ecopoetics

The shape of the vigil

Cassandra Cleghorn's 'Four Weathercocks'

Photo by Kevin Bubriski.

The shapes in “Macondo,” which open the first section of Cassandra Cleghorn’s first collection Four Weathercocks, are obscure and drenched in oil. As they wash onto shore “flayed and stifled,”[1] they are pushed and pulled by the tide, but never named. We are given wings, feathers, pouches, and “a black eye bright in a face of black sheen,” but never the species. Even their heartbeat goes undefined, appearing as a “small throb” pinned to the speaker’s lap. Meanwhile, “lost farmers” spread straw along the shoreline, trying to soak up the oil.

I 0we v. I/O

Poetics of veil-piercing on a corporate planet

Pop-up pastoral from Jennifer Scappettone, ‘The Republic of Exit 43: Outtakes and Scores from an Archaeology and Pop-Up Opera of the Corporate Dump’ (Berkeley: Atelos, 2016), 94.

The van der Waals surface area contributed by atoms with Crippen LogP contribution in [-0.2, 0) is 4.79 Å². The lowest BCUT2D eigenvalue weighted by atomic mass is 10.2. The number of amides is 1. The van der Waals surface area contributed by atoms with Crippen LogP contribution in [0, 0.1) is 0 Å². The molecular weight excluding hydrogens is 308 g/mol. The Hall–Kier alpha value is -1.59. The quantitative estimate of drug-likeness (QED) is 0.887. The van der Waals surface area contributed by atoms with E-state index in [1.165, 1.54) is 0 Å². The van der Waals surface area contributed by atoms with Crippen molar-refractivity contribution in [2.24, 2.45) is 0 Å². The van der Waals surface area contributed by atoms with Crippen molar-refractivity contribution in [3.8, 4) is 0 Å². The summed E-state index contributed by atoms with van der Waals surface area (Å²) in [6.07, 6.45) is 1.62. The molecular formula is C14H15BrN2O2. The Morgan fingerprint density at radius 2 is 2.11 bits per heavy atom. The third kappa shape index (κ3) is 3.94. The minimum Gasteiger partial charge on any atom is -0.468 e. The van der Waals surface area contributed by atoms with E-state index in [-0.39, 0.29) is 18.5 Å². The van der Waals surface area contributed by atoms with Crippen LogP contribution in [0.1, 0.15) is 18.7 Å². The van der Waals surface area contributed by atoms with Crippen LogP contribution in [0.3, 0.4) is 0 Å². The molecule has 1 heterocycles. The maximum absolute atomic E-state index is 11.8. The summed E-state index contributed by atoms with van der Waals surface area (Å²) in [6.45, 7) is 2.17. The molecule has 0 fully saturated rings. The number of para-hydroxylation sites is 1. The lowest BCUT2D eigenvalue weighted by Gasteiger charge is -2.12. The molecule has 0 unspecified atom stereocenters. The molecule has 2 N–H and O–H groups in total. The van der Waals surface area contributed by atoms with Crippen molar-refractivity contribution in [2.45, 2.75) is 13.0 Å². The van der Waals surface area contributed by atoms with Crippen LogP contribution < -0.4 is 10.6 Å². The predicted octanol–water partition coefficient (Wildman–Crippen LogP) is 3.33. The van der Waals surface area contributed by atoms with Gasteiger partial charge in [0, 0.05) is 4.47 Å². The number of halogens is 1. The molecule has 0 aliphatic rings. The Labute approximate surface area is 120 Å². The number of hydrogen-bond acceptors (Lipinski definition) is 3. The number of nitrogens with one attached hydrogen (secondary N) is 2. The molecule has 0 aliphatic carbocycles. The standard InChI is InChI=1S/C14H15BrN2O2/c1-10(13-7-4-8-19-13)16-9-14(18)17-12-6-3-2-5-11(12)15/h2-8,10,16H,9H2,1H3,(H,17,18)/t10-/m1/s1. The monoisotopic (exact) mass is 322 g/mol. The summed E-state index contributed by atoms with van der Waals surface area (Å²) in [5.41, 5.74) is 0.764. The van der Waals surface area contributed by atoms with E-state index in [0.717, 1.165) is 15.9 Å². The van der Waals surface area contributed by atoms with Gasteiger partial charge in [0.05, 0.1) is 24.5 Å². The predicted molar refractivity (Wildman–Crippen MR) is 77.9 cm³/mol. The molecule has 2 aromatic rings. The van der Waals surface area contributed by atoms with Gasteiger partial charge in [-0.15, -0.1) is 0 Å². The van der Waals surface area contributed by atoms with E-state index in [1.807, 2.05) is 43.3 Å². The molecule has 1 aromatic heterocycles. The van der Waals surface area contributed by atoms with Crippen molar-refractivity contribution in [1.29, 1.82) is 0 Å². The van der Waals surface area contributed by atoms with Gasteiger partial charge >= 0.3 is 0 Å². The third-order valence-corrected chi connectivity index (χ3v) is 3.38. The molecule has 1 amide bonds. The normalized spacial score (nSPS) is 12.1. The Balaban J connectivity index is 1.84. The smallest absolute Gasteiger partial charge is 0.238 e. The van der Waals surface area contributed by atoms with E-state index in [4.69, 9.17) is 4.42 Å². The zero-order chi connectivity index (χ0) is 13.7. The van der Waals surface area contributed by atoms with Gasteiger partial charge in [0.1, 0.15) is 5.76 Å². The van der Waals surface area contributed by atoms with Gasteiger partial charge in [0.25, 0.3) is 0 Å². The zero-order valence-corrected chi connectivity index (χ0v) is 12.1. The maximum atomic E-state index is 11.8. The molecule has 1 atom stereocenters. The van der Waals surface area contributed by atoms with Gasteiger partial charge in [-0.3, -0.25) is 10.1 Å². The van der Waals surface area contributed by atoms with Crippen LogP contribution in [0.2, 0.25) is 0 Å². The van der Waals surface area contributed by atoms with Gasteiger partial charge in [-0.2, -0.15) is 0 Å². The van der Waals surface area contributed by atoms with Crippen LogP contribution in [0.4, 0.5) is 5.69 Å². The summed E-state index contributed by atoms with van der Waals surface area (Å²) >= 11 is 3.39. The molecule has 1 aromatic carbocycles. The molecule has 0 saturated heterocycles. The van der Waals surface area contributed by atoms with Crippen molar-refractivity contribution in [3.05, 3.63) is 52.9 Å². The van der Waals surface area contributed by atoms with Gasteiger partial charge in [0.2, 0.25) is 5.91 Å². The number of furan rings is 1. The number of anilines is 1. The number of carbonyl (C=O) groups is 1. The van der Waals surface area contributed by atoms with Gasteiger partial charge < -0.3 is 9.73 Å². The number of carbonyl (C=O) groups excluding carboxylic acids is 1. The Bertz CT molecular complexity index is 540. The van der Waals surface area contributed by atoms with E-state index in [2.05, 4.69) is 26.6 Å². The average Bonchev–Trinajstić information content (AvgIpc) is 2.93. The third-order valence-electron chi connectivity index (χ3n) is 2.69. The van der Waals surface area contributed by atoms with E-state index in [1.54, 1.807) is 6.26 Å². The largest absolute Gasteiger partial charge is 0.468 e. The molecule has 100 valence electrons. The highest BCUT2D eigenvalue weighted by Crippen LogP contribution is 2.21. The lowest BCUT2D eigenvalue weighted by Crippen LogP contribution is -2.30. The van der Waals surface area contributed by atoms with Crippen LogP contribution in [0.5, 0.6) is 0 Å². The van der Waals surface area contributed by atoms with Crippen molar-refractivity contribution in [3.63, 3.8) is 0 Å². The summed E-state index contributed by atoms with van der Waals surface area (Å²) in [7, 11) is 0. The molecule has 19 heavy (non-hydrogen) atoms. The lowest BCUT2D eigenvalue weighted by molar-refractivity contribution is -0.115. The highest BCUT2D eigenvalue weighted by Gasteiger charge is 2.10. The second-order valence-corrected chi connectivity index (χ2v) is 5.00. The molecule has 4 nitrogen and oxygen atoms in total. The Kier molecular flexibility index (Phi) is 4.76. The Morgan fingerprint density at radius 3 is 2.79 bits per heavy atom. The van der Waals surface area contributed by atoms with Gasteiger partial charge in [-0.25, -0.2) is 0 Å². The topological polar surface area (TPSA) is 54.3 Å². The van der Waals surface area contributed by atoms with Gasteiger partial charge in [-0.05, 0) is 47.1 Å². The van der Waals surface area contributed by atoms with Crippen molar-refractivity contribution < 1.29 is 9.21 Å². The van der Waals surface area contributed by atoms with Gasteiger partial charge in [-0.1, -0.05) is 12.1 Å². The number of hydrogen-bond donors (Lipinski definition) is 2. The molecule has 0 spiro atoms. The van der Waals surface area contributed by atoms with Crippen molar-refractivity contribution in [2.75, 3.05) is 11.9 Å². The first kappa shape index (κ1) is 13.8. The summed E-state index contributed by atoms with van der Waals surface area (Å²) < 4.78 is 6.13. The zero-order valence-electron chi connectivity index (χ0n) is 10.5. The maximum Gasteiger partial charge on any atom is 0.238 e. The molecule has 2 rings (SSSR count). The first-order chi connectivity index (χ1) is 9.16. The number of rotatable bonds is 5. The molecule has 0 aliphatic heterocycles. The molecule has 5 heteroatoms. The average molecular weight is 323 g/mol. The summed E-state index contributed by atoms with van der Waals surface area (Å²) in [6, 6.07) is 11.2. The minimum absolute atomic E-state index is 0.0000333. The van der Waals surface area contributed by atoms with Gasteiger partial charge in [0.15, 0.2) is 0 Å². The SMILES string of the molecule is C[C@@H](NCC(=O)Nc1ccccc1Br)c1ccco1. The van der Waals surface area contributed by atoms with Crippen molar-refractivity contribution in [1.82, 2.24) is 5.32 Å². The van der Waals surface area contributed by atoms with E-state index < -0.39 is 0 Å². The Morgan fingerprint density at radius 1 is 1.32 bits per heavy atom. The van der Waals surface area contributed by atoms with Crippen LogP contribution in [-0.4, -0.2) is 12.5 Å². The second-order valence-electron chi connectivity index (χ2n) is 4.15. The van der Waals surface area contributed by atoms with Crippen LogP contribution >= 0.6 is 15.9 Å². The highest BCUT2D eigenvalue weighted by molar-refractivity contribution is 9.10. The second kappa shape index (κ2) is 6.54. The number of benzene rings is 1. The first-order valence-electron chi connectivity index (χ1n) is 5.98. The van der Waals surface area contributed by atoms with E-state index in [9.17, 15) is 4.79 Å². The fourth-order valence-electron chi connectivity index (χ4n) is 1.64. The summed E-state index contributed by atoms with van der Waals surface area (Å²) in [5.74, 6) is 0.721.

Ten years into tortuous research surrounding a modest seventy-three-acre plot of toxins sitting quiet some hundred feet from the house where I grew up, diffuse obsessive e-digging struck metal hydroxide sludge. 

Ten years into tortuous research surrounding a modest seventy-three-acre plot of toxins sitting quiet some hundred feet from the house where I grew up, diffuse obsessive e-digging struck metal hydroxide sludge. In the wilds of Justia.com, suddenly clear-cut by my more sophisticated search strings or their more precisely targeted algorithms, I came upon a document titled “Town of Oyster Bay v. Occidental Chemical Corp., 987 F. Supp. 182 (E.D.N.Y.

Existence plus alphabets

'Meaning to Go to the Origin in Some Way' and 'Participant'

How do poets make sense of landscape? Sense as in meaning, but also as in sensation, the lived experience of engaging with a particular tract of land at a particular time (day, season/weather, human dateline)? The two books here, based on living around and walking through 46.7325ºN, 117.1717º: The Confluence, South Fork Palouse River and Paradise Creek, Pullman, WA, USA, are exemplary, in freshness, thoughtfulness, and depth of engagement. 

Think in stitches. Think in settlements. Think in willows. — Gertrude Stein[1]